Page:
Blame it on the city’s beignet obsession, but New Orleans has had a surprising lack of great donuts. Until now. The Magazine St cafe opened in 2013 with little mystery: it sells donuts, sliders, and coffee and they're the best damn donuts, sliders, and coffee in this part of the country. Seven donuts from its triple-digit catalogue hit the shelves each day with the hulking glazed, cinnamon sugar, and basic chocolate glaze always available. Look for the spicy maple praline. Or the Vietnamese coffee. Or just whatever's available. You'll have plenty of time to sample every donut, since you're going to want to stay until your next meal and move on to the second and third part of that name.
One of the early entrants into the great Chicago donut boom, Do-Rite's a snug Downtown takeout counter that was carved out of space belonging to an Italian restaurant, and its making the most of its modest square footage to turn out donuts that have caused the diet of many a Loop office drone to go horribly awry (pistachio-Meyer lemon, Valrhona chocolate glazed, candied maple bacon). If that wasn't enough indulgence, its second location brought fried chicken into the mix. Can you get donuts as fried chicken sandwich buns? Yes, yes you can.
A favorite of our San Diego writer Sara Norris and pretty much anyone who has ever eaten there, Donut Bar gets the call again thanks to that perfect mix of old-fashioned, donut-making skills, and an addictive changes-by-the-day menu of new creations that will make you have donut fever dreams for weeks. Of course you can’t go wrong with its hand-torched creme brulee, but lately, we’ve also been somewhat addicted to the glorious fruitiness of its big poppa-tart donut, and the “oh my peanut butter Oreo,” which tastes like you mashed up your entire third-grade lunch, covered it in dough, and fried it. In a good way. Such a good way.
Anyone who grew up around St. Louis knows the Donut Stop. Partially because it's been around since 1953 and anything that’s been around for 62 years deserves acknowledgment, but mostly because it has 103 VARIETIES OF DONUTS TO CHOOSE FROM, and almost all of them are damn good, ranging from cherry-glazed cake donuts, to vanilla-iced custard bismarks, to chocolate long johns, to its famous glazed yeast donuts, to something it calls cinnamon globs, which we honestly didn’t try. But seriously, get all those other ones.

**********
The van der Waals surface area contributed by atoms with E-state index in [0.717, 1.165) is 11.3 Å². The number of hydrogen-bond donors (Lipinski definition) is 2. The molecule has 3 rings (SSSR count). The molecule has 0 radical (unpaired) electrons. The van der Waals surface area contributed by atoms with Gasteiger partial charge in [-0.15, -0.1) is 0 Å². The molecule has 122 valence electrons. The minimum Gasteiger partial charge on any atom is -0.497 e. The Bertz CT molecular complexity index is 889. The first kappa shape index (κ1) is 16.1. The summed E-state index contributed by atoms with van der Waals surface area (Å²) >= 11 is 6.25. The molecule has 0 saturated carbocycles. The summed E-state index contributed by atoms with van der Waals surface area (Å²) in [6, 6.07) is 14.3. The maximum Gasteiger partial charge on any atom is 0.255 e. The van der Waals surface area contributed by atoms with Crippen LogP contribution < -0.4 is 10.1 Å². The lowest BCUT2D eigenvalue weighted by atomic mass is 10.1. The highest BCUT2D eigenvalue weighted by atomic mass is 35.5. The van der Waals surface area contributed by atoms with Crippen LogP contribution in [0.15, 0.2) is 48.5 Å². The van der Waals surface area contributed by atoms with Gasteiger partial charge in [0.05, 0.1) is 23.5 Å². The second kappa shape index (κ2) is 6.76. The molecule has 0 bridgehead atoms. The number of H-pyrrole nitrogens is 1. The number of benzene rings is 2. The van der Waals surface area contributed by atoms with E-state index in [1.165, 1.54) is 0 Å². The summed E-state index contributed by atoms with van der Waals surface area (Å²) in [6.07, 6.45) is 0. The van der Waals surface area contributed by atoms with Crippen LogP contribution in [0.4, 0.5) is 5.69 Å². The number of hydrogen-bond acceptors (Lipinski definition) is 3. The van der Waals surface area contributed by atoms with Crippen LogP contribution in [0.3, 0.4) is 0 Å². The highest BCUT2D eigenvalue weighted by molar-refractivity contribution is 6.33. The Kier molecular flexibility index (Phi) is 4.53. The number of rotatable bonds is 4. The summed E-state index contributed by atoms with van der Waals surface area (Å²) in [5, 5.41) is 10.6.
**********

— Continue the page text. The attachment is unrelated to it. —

You want some high-quality alliteration? Look no further than “Dottie’s Diner, the deluxe destination for delicious donuts!” And damn if the descriptor and subject of said alliteration aren't correct. Dorothy Sperry’s cake-esque creations are now famous in the state of Connecticut and beyond, and for good reason: each made-from-scratch donut is a work of high art (we ate three of the powdered sugar version when visiting), made even more impressive by the fact that the diner serves all the other meals as well, and might be just as known for its positively perfect pies. Sorry, it’s addicting.
It seems borderline unfair that the man behind Chicago's most sought-after burger (Au Cheval) also presides over its most consistently crowded donut (ahem, "doughnut") joint. Well, said joint has now expanded to include a second location and a mobile operation out of a vintage van, but it's clear that Chicago's collective demand for its flawless buttermilk old fashioneds, fluffy chestnut glazeds, and other sweet creations may never be fully satisfied. The day-to-day options remain pretty tight, but there are always specials on offer like chocolate-drizzled orange cream or birthday cake.